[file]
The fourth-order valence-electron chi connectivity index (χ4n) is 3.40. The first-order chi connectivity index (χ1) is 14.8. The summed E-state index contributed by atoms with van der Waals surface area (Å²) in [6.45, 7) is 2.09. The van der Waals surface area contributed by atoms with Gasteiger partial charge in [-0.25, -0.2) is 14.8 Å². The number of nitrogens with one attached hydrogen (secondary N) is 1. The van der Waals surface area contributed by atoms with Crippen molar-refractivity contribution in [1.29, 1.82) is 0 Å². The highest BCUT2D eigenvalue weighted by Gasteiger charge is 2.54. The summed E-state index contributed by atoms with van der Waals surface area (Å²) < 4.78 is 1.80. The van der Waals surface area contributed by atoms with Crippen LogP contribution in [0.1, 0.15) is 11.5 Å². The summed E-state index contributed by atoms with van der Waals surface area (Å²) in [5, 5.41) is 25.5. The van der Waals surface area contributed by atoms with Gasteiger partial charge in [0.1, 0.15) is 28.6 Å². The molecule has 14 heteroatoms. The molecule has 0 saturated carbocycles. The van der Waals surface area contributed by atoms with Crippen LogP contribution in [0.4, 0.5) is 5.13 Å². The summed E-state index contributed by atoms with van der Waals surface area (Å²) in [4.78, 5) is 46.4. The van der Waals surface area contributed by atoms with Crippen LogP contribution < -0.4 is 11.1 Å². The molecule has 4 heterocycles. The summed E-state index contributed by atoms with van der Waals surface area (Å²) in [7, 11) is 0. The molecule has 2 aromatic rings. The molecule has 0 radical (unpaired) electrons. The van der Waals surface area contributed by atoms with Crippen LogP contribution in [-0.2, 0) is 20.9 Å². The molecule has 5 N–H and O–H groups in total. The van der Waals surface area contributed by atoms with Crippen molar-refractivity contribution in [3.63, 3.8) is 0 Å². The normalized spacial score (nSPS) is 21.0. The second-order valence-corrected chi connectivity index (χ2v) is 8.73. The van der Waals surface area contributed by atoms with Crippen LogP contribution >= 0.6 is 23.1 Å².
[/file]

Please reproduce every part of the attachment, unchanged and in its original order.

The fourth-order valence-electron chi connectivity index (χ4n) is 3.40. The first-order chi connectivity index (χ1) is 14.8. The summed E-state index contributed by atoms with van der Waals surface area (Å²) in [6.45, 7) is 2.09. The van der Waals surface area contributed by atoms with Gasteiger partial charge in [-0.25, -0.2) is 14.8 Å². The number of nitrogens with one attached hydrogen (secondary N) is 1. The van der Waals surface area contributed by atoms with Crippen molar-refractivity contribution in [1.29, 1.82) is 0 Å². The highest BCUT2D eigenvalue weighted by Gasteiger charge is 2.54. The summed E-state index contributed by atoms with van der Waals surface area (Å²) < 4.78 is 1.80. The van der Waals surface area contributed by atoms with Crippen LogP contribution in [0.1, 0.15) is 11.5 Å². The summed E-state index contributed by atoms with van der Waals surface area (Å²) in [5, 5.41) is 25.5. The van der Waals surface area contributed by atoms with Gasteiger partial charge in [0.1, 0.15) is 28.6 Å². The molecule has 14 heteroatoms. The molecule has 0 saturated carbocycles. The van der Waals surface area contributed by atoms with Crippen LogP contribution in [0.4, 0.5) is 5.13 Å². The summed E-state index contributed by atoms with van der Waals surface area (Å²) in [4.78, 5) is 46.4. The van der Waals surface area contributed by atoms with Crippen LogP contribution < -0.4 is 11.1 Å². The molecule has 4 heterocycles. The summed E-state index contributed by atoms with van der Waals surface area (Å²) in [7, 11) is 0. The molecule has 2 aromatic rings. The molecule has 0 radical (unpaired) electrons. The van der Waals surface area contributed by atoms with Crippen LogP contribution in [-0.2, 0) is 20.9 Å². The molecule has 5 N–H and O–H groups in total. The van der Waals surface area contributed by atoms with Crippen molar-refractivity contribution in [3.63, 3.8) is 0 Å². The normalized spacial score (nSPS) is 21.0. The second-order valence-corrected chi connectivity index (χ2v) is 8.73. The van der Waals surface area contributed by atoms with Crippen LogP contribution >= 0.6 is 23.1 Å².